Tuesday, January 13, 2009

Wife Rule #93: Overcome Selfishness

An acquaintance of mine was recently arrested on various charges, some of which had to do with the poor way he treated his wife. My first reaction to this news was great surprise; I didn't know this man well, but I had enough history with him to be surprised that his life had taken this dark turn.

Then came disgust, when I thought of what he had put his wife and children through; he took a sacred union, a marriage that had been created with vows of loyalty and respect and love, and had essentially dragged it through the mud, leaving it a tattered and broken shadow of what it once was.

And after this came feelings of sorrow--of pity, really--that this man had made choices that took him away from a place of peace and light and understanding, into the dark realm of utter selfishness, and the profound emptiness that always accompanies it.

How could he do this? I kept asking myself. How could a man who has once tasted the sweetness of love and companionship, who has willingly taken on the responsibility of fathering children, who has spent years providing for and protecting his family, end up in a situation where he is so consumed with himself that he would sacrifice all that ought to be most dear to him--his family--on the altar of selfishness?

It appears that this man currently thinks of his wife as merely a tool to be used for whatever selfish purpose he wants. This objectification of his wife--and by extension, of women in general--flies in the face of what marriage, companionship, and love are all about. Maybe because I have found such joy and satisfaction in my own marriage, the dominant feeling that has stayed with me after several weeks of mulling this over in my mind is one of pity.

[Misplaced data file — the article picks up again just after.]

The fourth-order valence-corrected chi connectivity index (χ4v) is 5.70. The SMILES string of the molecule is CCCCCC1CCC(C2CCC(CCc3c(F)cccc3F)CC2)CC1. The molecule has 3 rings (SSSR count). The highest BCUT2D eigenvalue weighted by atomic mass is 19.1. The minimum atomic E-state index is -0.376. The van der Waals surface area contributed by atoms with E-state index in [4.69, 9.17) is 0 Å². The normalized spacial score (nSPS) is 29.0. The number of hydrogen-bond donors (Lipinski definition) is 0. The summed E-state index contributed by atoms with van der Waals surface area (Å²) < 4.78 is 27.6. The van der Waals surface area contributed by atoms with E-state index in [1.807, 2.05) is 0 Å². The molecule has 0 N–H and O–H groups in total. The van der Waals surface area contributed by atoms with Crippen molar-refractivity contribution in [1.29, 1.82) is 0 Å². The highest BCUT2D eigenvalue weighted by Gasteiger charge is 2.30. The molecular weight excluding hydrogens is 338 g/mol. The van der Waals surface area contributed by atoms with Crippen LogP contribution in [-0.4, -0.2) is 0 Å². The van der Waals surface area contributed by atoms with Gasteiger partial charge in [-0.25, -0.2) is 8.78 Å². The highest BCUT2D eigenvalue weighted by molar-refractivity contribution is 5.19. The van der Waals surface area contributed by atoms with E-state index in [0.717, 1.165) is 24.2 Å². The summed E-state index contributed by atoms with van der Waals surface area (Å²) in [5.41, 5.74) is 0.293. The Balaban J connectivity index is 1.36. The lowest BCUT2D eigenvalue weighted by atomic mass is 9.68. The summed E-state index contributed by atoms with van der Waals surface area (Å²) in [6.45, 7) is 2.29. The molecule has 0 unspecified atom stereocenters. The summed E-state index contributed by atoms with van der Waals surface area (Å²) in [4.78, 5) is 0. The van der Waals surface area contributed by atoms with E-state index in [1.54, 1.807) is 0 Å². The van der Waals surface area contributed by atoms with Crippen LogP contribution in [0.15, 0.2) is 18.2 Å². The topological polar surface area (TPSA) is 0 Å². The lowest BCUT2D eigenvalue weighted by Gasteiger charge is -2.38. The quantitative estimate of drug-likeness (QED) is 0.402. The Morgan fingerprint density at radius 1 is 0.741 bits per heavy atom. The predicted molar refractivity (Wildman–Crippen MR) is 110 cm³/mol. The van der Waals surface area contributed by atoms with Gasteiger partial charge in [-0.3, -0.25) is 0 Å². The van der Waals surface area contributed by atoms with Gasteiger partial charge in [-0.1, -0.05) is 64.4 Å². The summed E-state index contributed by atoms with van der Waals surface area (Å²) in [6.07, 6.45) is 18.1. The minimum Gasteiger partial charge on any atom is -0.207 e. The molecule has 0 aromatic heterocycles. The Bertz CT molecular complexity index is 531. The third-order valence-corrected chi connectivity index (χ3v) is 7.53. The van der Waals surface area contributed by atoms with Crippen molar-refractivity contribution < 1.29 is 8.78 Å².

I pity this man. I pity his wife. I pity his innocent children. I pity all those who have bought into the great lie that the pursuit of pleasure is man's purpose in life. I pity those who find themselves in a position of such intense selfishness that they are unable to experience the pure, simple sweetness of real love.

They are like the drug addict who is so set on getting his next fix that he is literally unable to enjoy the scents and tastes of delicious food; the sounds of beautiful music; the sights of mountains and trees and flowers; the joys of friendship and true, sincere companionship. All that matters is the drug.

In other words, their minds, souls, and even senses are stunted, seared, and pushed aside for their all-consuming quest of chasing the illusion that happiness is found through self-indulgence. When they finally realize they have followed a mirage into a vast desert of emptiness, their only trail back is to follow the ashes they left behind them: the wasted remnants of lost joys and opportunities and potential, which will haunt them long after they have finally given up the fruitless chase, which they always eventually do.

I pity the day when millions of men will someday wake up from the thoughtless, staggering stupor they wander the earth in, and realize that they have blown their one and only chance to experience the highest, and noblest, and by far the most satisfying of human emotions, love.

Love can only be found in the giving of self freely. Love can only be found by thinking more of the welfare of others that of self. Love can only be found by following the divine pattern laid out by the Author of Love, who spent and gave up His very life to save a world who largely ignores, or openly spurns Him. Love can only be found in the selflessness embodied by God Himself.

And love is within the reach of every man. Everyone can learn selflessness; everyone can learn to love. Even my acquaintance, who has descended so far into the darkness, can resurface and repair that which he has broken.

Even those of us who have tasted the bitter fruits of selfishness need not let that be the last taste that lingers forever on our tongues. Our God has given us brains and knowledge and the choice of a better way. He has even paid for our mistakes, giving us the power to purge our lives of selfishness, if we will only sign our debt over to Him and trust in Him. Now it's up to us to do it.

2 comments:

Mom said...

Wow, Matt you really know how to tell it like it is and to express yourself so beautifully. You described the tragedy in our world so well. Thank you for saying it for the rest of us.

Shell said...

Matt, I admire you so much for seeing this subject as it really is. Ditto to what :mom: said.